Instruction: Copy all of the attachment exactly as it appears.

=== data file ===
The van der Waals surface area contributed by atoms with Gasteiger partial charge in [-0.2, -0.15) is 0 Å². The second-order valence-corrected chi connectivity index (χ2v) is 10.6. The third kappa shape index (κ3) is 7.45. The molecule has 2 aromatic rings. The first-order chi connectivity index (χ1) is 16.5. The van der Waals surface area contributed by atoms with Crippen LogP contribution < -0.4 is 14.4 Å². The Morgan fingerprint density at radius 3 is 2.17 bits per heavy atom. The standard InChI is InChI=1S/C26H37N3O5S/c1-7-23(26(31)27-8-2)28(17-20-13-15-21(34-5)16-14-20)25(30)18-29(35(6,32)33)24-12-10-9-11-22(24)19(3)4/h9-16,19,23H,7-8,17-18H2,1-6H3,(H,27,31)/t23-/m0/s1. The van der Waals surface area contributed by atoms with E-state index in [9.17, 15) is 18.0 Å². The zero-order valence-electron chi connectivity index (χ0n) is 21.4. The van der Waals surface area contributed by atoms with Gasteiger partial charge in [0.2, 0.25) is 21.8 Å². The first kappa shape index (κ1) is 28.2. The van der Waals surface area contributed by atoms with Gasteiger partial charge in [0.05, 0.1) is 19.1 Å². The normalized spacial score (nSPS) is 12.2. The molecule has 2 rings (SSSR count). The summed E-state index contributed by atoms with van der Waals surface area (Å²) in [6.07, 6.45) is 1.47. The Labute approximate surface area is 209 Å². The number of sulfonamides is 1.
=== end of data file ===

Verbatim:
The van der Waals surface area contributed by atoms with Gasteiger partial charge in [-0.2, -0.15) is 0 Å². The second-order valence-corrected chi connectivity index (χ2v) is 10.6. The third kappa shape index (κ3) is 7.45. The molecule has 2 aromatic rings. The first-order chi connectivity index (χ1) is 16.5. The van der Waals surface area contributed by atoms with Crippen LogP contribution < -0.4 is 14.4 Å². The Morgan fingerprint density at radius 3 is 2.17 bits per heavy atom. The standard InChI is InChI=1S/C26H37N3O5S/c1-7-23(26(31)27-8-2)28(17-20-13-15-21(34-5)16-14-20)25(30)18-29(35(6,32)33)24-12-10-9-11-22(24)19(3)4/h9-16,19,23H,7-8,17-18H2,1-6H3,(H,27,31)/t23-/m0/s1. The van der Waals surface area contributed by atoms with E-state index in [9.17, 15) is 18.0 Å². The zero-order valence-electron chi connectivity index (χ0n) is 21.4. The van der Waals surface area contributed by atoms with Gasteiger partial charge in [0.2, 0.25) is 21.8 Å². The first kappa shape index (κ1) is 28.2. The van der Waals surface area contributed by atoms with Gasteiger partial charge in [0.05, 0.1) is 19.1 Å². The normalized spacial score (nSPS) is 12.2. The molecule has 2 rings (SSSR count). The summed E-state index contributed by atoms with van der Waals surface area (Å²) in [6.07, 6.45) is 1.47. The Labute approximate surface area is 209 Å². The number of sulfonamides is 1.